Why the Coffin Two were found guilty of attempted murder‚ kidnapping‚ assault
It took Judge Segopotje Mphahlele four hours to complete giving the reasons for finding the accused in the coffin case guilty of six out of seven charges.
The judgment was handed down in the high court in Middleburg‚ Mpumalanga‚ on Friday.
The two men‚ Willem Oosthuizen and Theo Jackson‚ faced charges of (1) attempted murder‚ (2 and 3) two separate counts of assault with intent to cause grievous bodily harm‚ (4) kidnapping‚ (5) intimidation‚ (6) unlawful possession of a firearm and (7) defeating the ends of justice.
The men were accused of forcing Mlotshwa into a coffin and threatening to kill him. They had made a video of this on a cellphone‚ which was admitted as evidence during the bail application of the two.
The judge commended the police for their work in proving beyond reasonable doubt that the accused were indeed guilty.
On the charges of assault in relation to Delton Sithole and Victor Mlotshwa the two were found guilty.
“I am satisfied that the state has proven beyond reasonable doubt that there was intention [by] both accused to inflict grievous bodily harm on Sithole and Mlotshwa. It must be appreciated that whether the grievous harm was‚ in fact‚ inflicted on the victim is immaterial in determining this issue.
“It is simply the intention to do such harm that is in question‚” Mphahlele said.
During the bail application‚ Sithole said that on August 17 2016‚ Jackson and Oosthuizen had assaulted him he was walking on a footpath on the JM DE Boerdery farm near the Komati Power Station‚ between Middleburg and Bethal‚ to the nearby Big House informal settlement.
Sithole told the court that he believed he would have been placed in the coffin had Mlotshwa not appeared.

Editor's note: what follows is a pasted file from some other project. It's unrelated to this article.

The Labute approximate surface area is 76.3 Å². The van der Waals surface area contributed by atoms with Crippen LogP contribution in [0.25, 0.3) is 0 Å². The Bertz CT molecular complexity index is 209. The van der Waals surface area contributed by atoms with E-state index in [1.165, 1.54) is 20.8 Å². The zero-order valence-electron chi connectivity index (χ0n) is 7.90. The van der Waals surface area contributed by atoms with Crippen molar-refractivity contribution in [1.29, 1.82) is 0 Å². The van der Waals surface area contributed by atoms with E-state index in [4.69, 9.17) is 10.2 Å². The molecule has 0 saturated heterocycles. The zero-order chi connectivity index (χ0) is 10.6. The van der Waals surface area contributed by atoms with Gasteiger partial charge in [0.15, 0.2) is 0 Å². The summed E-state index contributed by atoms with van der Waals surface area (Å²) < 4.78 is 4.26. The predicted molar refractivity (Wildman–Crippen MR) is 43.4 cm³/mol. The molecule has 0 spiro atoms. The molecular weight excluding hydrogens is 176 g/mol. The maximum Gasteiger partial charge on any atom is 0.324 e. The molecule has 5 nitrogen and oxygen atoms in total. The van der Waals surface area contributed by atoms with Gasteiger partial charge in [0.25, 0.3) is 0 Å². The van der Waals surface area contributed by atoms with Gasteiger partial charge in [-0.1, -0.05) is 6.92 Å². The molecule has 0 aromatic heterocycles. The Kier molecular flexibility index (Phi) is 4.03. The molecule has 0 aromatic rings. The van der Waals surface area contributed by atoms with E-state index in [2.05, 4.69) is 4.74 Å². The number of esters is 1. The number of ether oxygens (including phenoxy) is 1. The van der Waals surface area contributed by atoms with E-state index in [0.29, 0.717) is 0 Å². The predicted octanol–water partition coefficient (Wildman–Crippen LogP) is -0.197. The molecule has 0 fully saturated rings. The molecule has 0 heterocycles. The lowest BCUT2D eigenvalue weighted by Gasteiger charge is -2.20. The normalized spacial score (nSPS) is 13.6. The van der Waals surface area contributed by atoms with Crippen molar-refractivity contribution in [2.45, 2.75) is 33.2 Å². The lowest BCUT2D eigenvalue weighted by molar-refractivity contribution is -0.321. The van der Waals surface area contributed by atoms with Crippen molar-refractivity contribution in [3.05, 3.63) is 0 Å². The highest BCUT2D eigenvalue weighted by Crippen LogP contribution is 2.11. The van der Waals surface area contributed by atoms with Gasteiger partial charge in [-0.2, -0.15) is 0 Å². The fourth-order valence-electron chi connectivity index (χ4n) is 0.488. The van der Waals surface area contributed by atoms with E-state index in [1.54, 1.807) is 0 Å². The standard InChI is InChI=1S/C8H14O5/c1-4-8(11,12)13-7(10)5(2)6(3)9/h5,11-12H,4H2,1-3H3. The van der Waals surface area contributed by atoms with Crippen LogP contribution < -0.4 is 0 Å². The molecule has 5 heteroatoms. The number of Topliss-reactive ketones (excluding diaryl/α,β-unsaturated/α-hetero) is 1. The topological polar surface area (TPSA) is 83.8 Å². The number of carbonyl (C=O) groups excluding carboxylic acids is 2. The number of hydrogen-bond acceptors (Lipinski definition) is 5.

Oosthuizen and Jackson were found guilty of the attempted murder of Mlotshwa.
The judge said that for an accused to be declared guilty of such a crime is if “he unlawfully engages in conduct that is not merely preparatory but has reached at least the commencement of the intended crime”.
Mphahlele further said the conduct of the accused at the scene is evidence of an intention to murder.
“Their conduct‚ if persisted with‚ could have led at the death of Mlotshwa.”
That just because they voluntarily withdrew does not mean the two men did not intend to commit the murder. On defeating and attempting to obstruct the ends of justice‚ only Jackson was found guilty.
The judge took the fact that the coffin was burnt before the video went viral on social media and the criminal case had not yet opened as enough evidence for this charge.
“It is sufficient that the second accused subjectively foresaw the possibility that his conduct might in the ordinary course of events lead to the case being prosecuted or at least being investigated by the police‚” she said.
In relation to kidnapping and intimidation the judge found that there was overwhelming evidence against the accused.
“The accused themselves testified that they limited the movement of Mlotshwa and at one stage the first accused [Oosthuizen] drove at such fast speed to ensure that the accused did not get off the bakkie. Further‚ Mlotshwa was intimidated not to report the matter with the police‚’ said Mphahlele.
The judge was satisfied that the state has beyond the shadow of a doubt proven all charges except for the possession of illegal firearm‚ therefore no one was found guilty of having had a gun.
“There was no sufficient evidence before this court that the instrument referred to by the complainant was indeed a firearm‚” Mphahlele said.
Oosthuizen and Jackson had pleaded not guilty to all charges.